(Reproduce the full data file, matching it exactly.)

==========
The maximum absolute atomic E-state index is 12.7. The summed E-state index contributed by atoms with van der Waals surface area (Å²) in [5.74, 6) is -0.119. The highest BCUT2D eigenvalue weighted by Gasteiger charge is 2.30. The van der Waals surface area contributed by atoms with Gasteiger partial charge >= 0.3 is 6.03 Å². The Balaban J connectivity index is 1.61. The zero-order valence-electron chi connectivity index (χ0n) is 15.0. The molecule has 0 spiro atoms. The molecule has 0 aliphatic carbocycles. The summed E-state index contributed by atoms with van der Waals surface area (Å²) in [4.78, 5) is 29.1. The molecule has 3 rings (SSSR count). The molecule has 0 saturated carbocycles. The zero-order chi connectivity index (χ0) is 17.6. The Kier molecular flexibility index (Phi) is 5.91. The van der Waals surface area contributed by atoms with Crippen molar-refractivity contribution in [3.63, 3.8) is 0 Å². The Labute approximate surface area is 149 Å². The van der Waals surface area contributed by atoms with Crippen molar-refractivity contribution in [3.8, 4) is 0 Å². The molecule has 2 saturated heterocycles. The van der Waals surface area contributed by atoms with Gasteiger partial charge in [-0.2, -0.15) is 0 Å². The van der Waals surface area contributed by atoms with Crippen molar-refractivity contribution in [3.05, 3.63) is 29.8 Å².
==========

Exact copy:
The maximum absolute atomic E-state index is 12.7. The summed E-state index contributed by atoms with van der Waals surface area (Å²) in [5.74, 6) is -0.119. The highest BCUT2D eigenvalue weighted by Gasteiger charge is 2.30. The van der Waals surface area contributed by atoms with Gasteiger partial charge >= 0.3 is 6.03 Å². The Balaban J connectivity index is 1.61. The zero-order valence-electron chi connectivity index (χ0n) is 15.0. The molecule has 0 spiro atoms. The molecule has 0 aliphatic carbocycles. The summed E-state index contributed by atoms with van der Waals surface area (Å²) in [4.78, 5) is 29.1. The molecule has 3 rings (SSSR count). The molecule has 0 saturated carbocycles. The zero-order chi connectivity index (χ0) is 17.6. The Kier molecular flexibility index (Phi) is 5.91. The van der Waals surface area contributed by atoms with Crippen molar-refractivity contribution in [3.63, 3.8) is 0 Å². The Labute approximate surface area is 149 Å². The van der Waals surface area contributed by atoms with Crippen molar-refractivity contribution in [3.8, 4) is 0 Å². The molecule has 2 saturated heterocycles. The van der Waals surface area contributed by atoms with Gasteiger partial charge in [-0.2, -0.15) is 0 Å². The van der Waals surface area contributed by atoms with Crippen molar-refractivity contribution in [3.05, 3.63) is 29.8 Å².